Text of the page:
The display detector 120 includes circuitry for detecting whether a display device is connected to the output display interface 116. In one embodiment, the circuitry of the display detector 120 includes a hardware-implemented state machine configured to implement the techniques described herein. As described in greater detail herein with reference to FIGS. 3 and 4, the display detector 120, in one embodiment, is configured to take advantage of the ability of certain display devices to sample and adjust to a non-zero reference black level on the input video signal so that a fixed offset current can be supplied for the purposes of detecting a disconnection of a display device without incurring visual artifacts in the displayed video content at the display device. As described in greater detail herein with reference to FIG. 5, the display detector 120, in one embodiment, is configured to disable its digital-to-analog converter (DAC) and then drive a fixed current at the output display interface 116 so as to determine whether a display has been connected to the video processing device 102. Further, as described in greater detail with reference to FIGS. 6-9, the display detector 120, in one embodiment, is configured to utilize inactive segments of a video signal output via the output display interface 116 to determine whether a display device is connected to the output display interface 116. FIGS. 10 and 11, as discussed in detail below, illustrate another embodiment of the display detector 120 whereby the display detector 120 is configured to detect whether a display device has been disconnected based the output of a sequence of one or more known pixel values and comparing the resulting voltage at the output display interface to a reference voltage. In the embodiments of FIGS. 12 and 13, the display detector 120 can be configured to detect whether a display device or other accessory device is connected based on the use of one or more resistors that can be selectively connected to an output node of the output display interface 116.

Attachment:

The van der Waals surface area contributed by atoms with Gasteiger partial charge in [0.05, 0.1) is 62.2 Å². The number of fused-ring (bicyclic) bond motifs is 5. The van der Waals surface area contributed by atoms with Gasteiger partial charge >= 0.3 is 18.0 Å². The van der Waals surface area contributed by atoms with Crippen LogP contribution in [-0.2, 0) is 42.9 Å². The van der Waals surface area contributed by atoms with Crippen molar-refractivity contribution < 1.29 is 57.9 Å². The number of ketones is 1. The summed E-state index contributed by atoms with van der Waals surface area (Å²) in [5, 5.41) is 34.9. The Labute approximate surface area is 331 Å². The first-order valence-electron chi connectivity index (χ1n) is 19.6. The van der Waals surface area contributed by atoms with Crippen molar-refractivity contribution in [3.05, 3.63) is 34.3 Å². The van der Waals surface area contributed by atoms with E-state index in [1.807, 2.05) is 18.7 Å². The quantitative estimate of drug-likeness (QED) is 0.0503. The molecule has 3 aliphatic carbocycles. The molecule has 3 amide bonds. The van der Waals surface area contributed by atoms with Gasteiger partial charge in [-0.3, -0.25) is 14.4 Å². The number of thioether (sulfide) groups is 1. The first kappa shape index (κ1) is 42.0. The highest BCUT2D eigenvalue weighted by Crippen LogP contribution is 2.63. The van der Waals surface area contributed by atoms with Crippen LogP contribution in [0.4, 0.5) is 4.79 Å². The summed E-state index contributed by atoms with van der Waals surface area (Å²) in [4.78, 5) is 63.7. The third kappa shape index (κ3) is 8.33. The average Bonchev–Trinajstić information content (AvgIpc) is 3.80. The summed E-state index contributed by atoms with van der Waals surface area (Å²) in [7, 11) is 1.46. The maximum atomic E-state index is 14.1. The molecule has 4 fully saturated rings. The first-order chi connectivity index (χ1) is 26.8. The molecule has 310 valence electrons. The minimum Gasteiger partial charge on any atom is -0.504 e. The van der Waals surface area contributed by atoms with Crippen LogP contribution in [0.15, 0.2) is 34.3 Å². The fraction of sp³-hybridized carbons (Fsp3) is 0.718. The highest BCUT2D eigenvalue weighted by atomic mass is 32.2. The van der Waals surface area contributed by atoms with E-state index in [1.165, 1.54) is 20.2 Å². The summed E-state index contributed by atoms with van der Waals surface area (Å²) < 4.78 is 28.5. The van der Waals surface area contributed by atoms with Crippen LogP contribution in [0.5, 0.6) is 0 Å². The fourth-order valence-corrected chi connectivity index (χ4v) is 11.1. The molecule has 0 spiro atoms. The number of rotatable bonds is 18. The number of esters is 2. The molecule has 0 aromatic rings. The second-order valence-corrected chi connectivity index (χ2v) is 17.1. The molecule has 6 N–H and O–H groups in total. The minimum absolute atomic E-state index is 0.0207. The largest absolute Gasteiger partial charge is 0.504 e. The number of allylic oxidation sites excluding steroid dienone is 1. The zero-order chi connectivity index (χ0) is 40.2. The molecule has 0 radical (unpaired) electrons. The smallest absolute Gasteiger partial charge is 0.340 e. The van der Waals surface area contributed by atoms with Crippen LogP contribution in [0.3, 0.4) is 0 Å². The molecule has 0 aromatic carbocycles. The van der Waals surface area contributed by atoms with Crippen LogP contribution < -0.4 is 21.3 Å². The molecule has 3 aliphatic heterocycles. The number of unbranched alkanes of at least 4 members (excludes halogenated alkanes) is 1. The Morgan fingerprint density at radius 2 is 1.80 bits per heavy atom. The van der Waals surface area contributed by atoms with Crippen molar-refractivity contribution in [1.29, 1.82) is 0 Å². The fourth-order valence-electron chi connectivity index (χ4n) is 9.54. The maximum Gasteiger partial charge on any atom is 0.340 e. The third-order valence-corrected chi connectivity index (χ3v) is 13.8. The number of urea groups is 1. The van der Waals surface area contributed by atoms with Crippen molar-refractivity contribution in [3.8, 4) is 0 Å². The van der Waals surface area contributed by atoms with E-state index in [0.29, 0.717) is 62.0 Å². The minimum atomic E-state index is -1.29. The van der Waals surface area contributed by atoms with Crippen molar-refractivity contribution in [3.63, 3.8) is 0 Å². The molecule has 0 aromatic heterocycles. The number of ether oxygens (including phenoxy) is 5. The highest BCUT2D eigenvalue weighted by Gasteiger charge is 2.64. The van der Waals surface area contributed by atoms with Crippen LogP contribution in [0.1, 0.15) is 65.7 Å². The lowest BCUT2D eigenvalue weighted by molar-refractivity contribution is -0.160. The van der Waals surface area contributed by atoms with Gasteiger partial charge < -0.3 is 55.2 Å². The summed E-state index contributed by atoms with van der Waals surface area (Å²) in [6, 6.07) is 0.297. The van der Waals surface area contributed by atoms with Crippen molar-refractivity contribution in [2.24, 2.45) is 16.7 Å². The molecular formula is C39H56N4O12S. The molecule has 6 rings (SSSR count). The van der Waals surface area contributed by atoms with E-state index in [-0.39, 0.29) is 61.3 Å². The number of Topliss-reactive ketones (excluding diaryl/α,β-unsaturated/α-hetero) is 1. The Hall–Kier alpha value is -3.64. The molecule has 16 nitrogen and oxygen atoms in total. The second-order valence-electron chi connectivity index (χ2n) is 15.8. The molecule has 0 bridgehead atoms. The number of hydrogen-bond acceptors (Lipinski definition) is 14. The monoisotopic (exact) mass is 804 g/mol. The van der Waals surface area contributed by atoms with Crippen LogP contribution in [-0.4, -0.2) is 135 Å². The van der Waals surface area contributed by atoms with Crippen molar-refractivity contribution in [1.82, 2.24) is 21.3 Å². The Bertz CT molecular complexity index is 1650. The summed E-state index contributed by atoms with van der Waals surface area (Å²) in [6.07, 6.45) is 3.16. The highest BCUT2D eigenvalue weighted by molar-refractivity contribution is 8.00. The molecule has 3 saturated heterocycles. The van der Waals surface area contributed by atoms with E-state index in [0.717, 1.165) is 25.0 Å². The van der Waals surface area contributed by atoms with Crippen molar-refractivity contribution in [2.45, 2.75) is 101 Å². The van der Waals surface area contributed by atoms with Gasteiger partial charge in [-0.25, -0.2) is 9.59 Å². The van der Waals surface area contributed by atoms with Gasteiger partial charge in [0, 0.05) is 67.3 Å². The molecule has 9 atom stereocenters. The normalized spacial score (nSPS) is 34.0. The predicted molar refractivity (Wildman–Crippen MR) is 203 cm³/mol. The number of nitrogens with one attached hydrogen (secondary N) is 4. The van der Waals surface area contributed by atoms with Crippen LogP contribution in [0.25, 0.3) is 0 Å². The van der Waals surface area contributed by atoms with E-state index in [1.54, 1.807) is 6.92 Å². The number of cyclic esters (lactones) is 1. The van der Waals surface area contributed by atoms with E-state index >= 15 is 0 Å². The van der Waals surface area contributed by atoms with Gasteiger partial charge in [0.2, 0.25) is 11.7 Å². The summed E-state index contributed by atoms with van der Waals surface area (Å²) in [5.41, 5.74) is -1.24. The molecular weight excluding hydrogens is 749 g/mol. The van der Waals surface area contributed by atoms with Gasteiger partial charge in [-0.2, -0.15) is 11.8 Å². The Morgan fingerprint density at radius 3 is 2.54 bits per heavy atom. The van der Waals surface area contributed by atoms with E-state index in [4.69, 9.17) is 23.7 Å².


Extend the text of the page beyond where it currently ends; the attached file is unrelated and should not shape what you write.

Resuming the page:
• [0025]